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Yugoslavia: NATO Hits Socialist Headquarters; Talbott Meets Russian Envoy

Belgrade, 27 April 1999 (RFE/RL) - NATO jets early today struck a building in Belgrade housing the offices of the ruling Socialist party of Yugoslav President Slobodan Milosevic as well as several television and radio stations. This was the second attack on the Socialist party headquarters in less than a week. In Moscow, U.S. Deputy Secretary of State Strobe Talbott met today with Russia's Balkans envoy, Viktor Chernomyrdin. Chernomyrdin was expected to brief Talbott on the outcome of his failed mediation mission to Belgrade last week. Chernomyrdin has said he has some fresh ideas on how to put an end to the war in Yugoslavia. Talbott earlier today met Russian Foreign minister Igor Ivanov and afterwards told reporters he had learned more about Russian perceptions of the situation and that he was convinced the U.S. and Russia could work together to solve the crisis.

The overnight attack on Belgrade destroyed a TV transmitter on top of the party headquarters building, according to Western reports. The transmitter had remained largely undamaged in the previous airstrike. The state Tanjug news agency said two missiles hit the building but no one was wounded.

Serbian media reported the northern city of Novi Sad was again targeted overnight and that the northwestern town of Sombor and Kraljevo in central Serbia were also attacked. Tanjug said the town of Uzice in western Serbia, as well as a bridge in northern Serbia were also targeted. There were no immediate reports of casualties.

In Washington, the Pentagon said a U.S. Army Apache helicopter crashed on a training mission at an airfield in Tirana, Albania late yesterday. The two crew members escaped the crash and were said to be in good condition. Earlier, the Pentagon said the U.S. was sending 30 additional refuelling aircraft to the Balkans to intensify NATO attacks.

In Moscow, Chernomyrdin met earlier today with President Boris Yeltsin before meeting Talbott. He said Yeltsin planned to call German Chancellor Gerhard Schroeder to discuss the two nations' positions on Kosovo.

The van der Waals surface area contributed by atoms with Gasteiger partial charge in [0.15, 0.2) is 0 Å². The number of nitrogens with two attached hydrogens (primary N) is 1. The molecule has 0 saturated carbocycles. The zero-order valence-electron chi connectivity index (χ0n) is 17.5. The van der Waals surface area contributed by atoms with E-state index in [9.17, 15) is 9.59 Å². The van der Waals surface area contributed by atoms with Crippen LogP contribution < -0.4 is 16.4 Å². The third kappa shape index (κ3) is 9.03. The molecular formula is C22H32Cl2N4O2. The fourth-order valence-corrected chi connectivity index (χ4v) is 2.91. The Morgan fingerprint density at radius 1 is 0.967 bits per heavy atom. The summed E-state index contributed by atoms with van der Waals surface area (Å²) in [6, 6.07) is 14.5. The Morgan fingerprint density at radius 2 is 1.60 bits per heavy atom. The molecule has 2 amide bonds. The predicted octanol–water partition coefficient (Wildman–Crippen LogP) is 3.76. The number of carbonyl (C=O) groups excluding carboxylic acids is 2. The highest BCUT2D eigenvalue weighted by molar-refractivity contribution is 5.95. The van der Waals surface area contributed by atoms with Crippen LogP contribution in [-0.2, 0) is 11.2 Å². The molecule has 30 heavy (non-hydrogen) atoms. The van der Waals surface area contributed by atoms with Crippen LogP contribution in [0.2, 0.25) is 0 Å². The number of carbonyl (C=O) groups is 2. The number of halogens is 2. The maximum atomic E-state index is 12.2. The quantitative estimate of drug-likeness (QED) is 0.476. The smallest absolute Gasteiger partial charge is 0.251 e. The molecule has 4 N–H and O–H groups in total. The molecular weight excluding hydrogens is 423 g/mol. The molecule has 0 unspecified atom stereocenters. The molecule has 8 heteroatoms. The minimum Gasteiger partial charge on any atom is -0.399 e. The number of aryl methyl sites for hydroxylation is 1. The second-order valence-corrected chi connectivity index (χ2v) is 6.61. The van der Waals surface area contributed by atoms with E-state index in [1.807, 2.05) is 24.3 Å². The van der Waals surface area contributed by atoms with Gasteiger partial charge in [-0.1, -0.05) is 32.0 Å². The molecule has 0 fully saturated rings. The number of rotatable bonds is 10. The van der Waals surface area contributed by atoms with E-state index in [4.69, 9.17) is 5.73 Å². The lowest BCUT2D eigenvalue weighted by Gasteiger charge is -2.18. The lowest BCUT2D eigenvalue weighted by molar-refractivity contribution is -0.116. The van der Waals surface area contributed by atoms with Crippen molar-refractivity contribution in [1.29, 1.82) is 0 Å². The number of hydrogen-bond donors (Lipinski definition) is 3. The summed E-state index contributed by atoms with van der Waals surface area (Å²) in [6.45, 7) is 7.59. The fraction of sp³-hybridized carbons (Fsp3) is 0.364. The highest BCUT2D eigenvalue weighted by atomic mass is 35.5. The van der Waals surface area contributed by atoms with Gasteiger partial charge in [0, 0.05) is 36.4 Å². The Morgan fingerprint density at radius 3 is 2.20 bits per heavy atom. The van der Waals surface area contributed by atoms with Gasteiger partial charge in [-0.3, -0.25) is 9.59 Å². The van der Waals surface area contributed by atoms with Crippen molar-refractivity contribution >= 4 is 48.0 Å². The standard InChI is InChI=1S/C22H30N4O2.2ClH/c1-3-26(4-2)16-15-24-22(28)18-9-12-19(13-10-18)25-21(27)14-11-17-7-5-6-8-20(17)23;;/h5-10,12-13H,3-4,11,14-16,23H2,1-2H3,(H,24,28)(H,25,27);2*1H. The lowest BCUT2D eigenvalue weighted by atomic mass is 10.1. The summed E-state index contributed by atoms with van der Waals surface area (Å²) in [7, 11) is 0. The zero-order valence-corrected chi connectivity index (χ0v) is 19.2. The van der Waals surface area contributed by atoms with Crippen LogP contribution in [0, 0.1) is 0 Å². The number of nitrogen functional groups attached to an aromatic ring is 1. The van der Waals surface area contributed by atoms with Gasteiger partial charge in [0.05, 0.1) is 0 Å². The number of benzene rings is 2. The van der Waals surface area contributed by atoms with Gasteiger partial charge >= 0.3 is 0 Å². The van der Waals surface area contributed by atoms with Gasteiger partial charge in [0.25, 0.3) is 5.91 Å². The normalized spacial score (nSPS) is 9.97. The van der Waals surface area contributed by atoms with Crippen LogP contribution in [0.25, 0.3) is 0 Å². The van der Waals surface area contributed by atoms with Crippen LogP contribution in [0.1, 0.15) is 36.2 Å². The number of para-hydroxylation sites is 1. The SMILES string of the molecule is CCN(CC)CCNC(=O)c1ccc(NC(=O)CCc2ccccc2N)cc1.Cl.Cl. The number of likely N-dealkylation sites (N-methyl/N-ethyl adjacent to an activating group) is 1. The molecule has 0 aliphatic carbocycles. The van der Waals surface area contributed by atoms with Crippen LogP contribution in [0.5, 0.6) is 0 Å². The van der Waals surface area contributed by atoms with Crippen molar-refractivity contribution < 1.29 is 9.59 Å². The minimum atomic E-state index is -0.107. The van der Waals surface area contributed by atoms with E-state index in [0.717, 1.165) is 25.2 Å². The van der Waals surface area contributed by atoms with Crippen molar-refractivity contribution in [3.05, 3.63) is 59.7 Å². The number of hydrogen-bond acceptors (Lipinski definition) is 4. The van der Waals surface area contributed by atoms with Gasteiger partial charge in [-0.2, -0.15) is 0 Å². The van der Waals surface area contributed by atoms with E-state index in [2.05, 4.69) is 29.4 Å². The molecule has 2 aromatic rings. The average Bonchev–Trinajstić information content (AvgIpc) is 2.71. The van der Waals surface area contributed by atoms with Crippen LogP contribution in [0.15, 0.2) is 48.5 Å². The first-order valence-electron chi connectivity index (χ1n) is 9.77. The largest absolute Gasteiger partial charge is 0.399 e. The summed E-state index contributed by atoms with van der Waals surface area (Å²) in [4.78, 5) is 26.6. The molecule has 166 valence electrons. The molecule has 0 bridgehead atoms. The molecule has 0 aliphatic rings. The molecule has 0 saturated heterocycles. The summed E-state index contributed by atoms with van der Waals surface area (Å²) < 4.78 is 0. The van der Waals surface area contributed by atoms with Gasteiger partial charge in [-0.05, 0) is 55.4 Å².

Chernomyrdin, a former Russian prime minister, said Russia did not consider itself part of NATO's plans for a sea blockade to prevent oil supplies to Yugoslavia. He was quoted as saying the NATO decision applied only to members of the alliance and "had nothing to do" with Russia.

Chernomyrdin, who spoke with U.S. Vice President Al Gore by telephone Monday, will visit Strasbourg on Wednesday to brief the Council of Europe's parliamentary assembly on his talks last week in Belgrade.

In Washington, White House press secretary Joe Lockhart told journalists that President Bill Clinton had sent Talbott to Moscow because he thought it necessary to maintain dialogue with Moscow on Kosovo "at the highest level."

In Luxembourg today, European Union (EU) foreign ministers are scheduled to meet their Albanian and Macedonian counterparts in a bid to strengthen ties with the two countries bearing the brunt of the Kosovo refugee crisis. EU officials said earlier that today's meeting would take place on the sidelines of a regularly scheduled meeting of EU ministers.

The EU's Acting Economic Affairs Commissioner, Yves Thibault de Silguy, has said the focus will be on refugees and ways in which to deal with reconstructing the region after the war.

According to preliminary European estimates reviewed yesterday by ministers of the Group of Seven industrial nations, the cost of economic reconstruction in the Balkans after the Kosovo war could reach $30 billion.

Meanwhile, Thousands more refugees fled Kosovo yesterday.

Paula Ghedini, spokeswoman for the U.N. refugee agency, said some 3,000 refugees arrived on a train and in buses at the main Macedonian border crossing of Blace. Macedonian state radio said tens of thousands more people were still en route to the border.

Macedonian President Kiro Gligorov has accused European nations of breaking promises to take in refugees. Gligorov's Economy Minister -- Zanko Cado -- resigned yesterday, partly because of the crisis, according to the Macedonian news agency (MIA).

In neighboring Albania, aid officials said at least 350 Kosovar Albanians crossed the border on foot. Albania's foreign minister Paskal Milo yesterday urged NATO to send ground troops to Yugoslavia as soon as possible.

U.N. relief agencies estimate about 600,000 ethnic Albanians have fled or been expelled from Kosovo since NATO launched its air campaign on March 24 to drive Yugoslav forces from the southern Serbian province.